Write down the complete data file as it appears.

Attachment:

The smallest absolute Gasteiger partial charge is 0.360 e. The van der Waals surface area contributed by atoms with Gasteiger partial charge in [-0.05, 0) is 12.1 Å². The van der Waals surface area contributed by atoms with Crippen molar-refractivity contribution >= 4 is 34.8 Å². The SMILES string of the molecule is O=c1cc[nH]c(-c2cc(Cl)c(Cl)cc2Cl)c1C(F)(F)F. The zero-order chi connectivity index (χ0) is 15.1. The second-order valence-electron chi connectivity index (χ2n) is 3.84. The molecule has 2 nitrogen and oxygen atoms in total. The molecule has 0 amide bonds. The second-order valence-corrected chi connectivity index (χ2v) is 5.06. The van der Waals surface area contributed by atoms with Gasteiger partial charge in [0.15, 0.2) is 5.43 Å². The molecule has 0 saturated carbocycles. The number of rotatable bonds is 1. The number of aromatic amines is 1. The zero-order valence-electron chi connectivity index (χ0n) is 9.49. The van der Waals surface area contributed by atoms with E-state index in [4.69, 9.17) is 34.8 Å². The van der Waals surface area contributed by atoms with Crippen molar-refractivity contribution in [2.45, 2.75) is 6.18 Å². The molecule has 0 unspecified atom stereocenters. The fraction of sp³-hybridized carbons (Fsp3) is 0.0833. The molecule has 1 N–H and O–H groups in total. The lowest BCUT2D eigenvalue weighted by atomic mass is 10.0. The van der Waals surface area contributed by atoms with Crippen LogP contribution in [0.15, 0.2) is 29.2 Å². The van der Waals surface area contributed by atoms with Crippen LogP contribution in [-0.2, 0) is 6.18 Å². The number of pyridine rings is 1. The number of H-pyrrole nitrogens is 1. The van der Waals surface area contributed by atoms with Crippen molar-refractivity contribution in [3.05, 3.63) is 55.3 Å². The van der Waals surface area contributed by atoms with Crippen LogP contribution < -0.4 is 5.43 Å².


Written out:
The smallest absolute Gasteiger partial charge is 0.360 e. The van der Waals surface area contributed by atoms with Gasteiger partial charge in [-0.05, 0) is 12.1 Å². The van der Waals surface area contributed by atoms with Crippen molar-refractivity contribution >= 4 is 34.8 Å². The SMILES string of the molecule is O=c1cc[nH]c(-c2cc(Cl)c(Cl)cc2Cl)c1C(F)(F)F. The zero-order chi connectivity index (χ0) is 15.1. The second-order valence-electron chi connectivity index (χ2n) is 3.84. The molecule has 2 nitrogen and oxygen atoms in total. The molecule has 0 amide bonds. The second-order valence-corrected chi connectivity index (χ2v) is 5.06. The van der Waals surface area contributed by atoms with Gasteiger partial charge in [0.15, 0.2) is 5.43 Å². The molecule has 0 saturated carbocycles. The number of rotatable bonds is 1. The number of aromatic amines is 1. The zero-order valence-electron chi connectivity index (χ0n) is 9.49. The van der Waals surface area contributed by atoms with E-state index in [4.69, 9.17) is 34.8 Å². The van der Waals surface area contributed by atoms with Crippen molar-refractivity contribution in [2.45, 2.75) is 6.18 Å². The molecule has 0 unspecified atom stereocenters. The fraction of sp³-hybridized carbons (Fsp3) is 0.0833. The molecule has 1 N–H and O–H groups in total. The lowest BCUT2D eigenvalue weighted by atomic mass is 10.0. The van der Waals surface area contributed by atoms with Crippen LogP contribution in [0.15, 0.2) is 29.2 Å². The van der Waals surface area contributed by atoms with Crippen LogP contribution in [-0.2, 0) is 6.18 Å². The number of pyridine rings is 1. The number of H-pyrrole nitrogens is 1. The van der Waals surface area contributed by atoms with Crippen molar-refractivity contribution in [3.05, 3.63) is 55.3 Å². The van der Waals surface area contributed by atoms with Crippen LogP contribution < -0.4 is 5.43 Å².